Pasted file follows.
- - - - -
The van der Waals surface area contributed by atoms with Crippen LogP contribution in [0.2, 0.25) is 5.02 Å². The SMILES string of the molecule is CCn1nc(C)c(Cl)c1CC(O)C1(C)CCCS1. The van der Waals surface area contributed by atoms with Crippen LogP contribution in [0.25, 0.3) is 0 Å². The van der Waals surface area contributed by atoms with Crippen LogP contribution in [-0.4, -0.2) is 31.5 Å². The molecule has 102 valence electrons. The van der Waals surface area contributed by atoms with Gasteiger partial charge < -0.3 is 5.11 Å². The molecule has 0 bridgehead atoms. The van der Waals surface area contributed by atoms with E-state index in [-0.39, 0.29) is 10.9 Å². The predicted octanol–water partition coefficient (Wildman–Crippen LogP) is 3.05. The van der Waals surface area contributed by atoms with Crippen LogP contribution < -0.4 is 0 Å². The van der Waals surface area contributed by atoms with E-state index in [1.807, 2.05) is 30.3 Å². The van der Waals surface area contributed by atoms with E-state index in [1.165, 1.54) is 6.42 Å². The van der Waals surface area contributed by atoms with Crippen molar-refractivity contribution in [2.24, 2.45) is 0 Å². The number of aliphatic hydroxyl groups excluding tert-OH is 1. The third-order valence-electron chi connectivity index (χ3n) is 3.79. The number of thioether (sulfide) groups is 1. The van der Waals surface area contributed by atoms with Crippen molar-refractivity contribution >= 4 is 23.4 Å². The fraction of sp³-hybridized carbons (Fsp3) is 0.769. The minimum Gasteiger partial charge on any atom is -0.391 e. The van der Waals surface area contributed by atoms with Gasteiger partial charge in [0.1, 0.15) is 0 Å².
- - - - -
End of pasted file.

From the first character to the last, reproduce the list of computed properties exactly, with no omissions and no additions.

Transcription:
The van der Waals surface area contributed by atoms with Crippen LogP contribution in [0.2, 0.25) is 5.02 Å². The SMILES string of the molecule is CCn1nc(C)c(Cl)c1CC(O)C1(C)CCCS1. The van der Waals surface area contributed by atoms with Crippen LogP contribution in [0.25, 0.3) is 0 Å². The van der Waals surface area contributed by atoms with Crippen LogP contribution in [-0.4, -0.2) is 31.5 Å². The molecule has 102 valence electrons. The van der Waals surface area contributed by atoms with Gasteiger partial charge < -0.3 is 5.11 Å². The molecule has 0 bridgehead atoms. The van der Waals surface area contributed by atoms with E-state index in [-0.39, 0.29) is 10.9 Å². The predicted octanol–water partition coefficient (Wildman–Crippen LogP) is 3.05. The van der Waals surface area contributed by atoms with Crippen LogP contribution < -0.4 is 0 Å². The van der Waals surface area contributed by atoms with E-state index in [1.807, 2.05) is 30.3 Å². The van der Waals surface area contributed by atoms with E-state index in [1.165, 1.54) is 6.42 Å². The van der Waals surface area contributed by atoms with Crippen molar-refractivity contribution in [2.24, 2.45) is 0 Å². The number of aliphatic hydroxyl groups excluding tert-OH is 1. The third-order valence-electron chi connectivity index (χ3n) is 3.79. The number of thioether (sulfide) groups is 1. The van der Waals surface area contributed by atoms with Crippen molar-refractivity contribution >= 4 is 23.4 Å². The fraction of sp³-hybridized carbons (Fsp3) is 0.769. The minimum Gasteiger partial charge on any atom is -0.391 e. The van der Waals surface area contributed by atoms with Gasteiger partial charge in [0.1, 0.15) is 0 Å².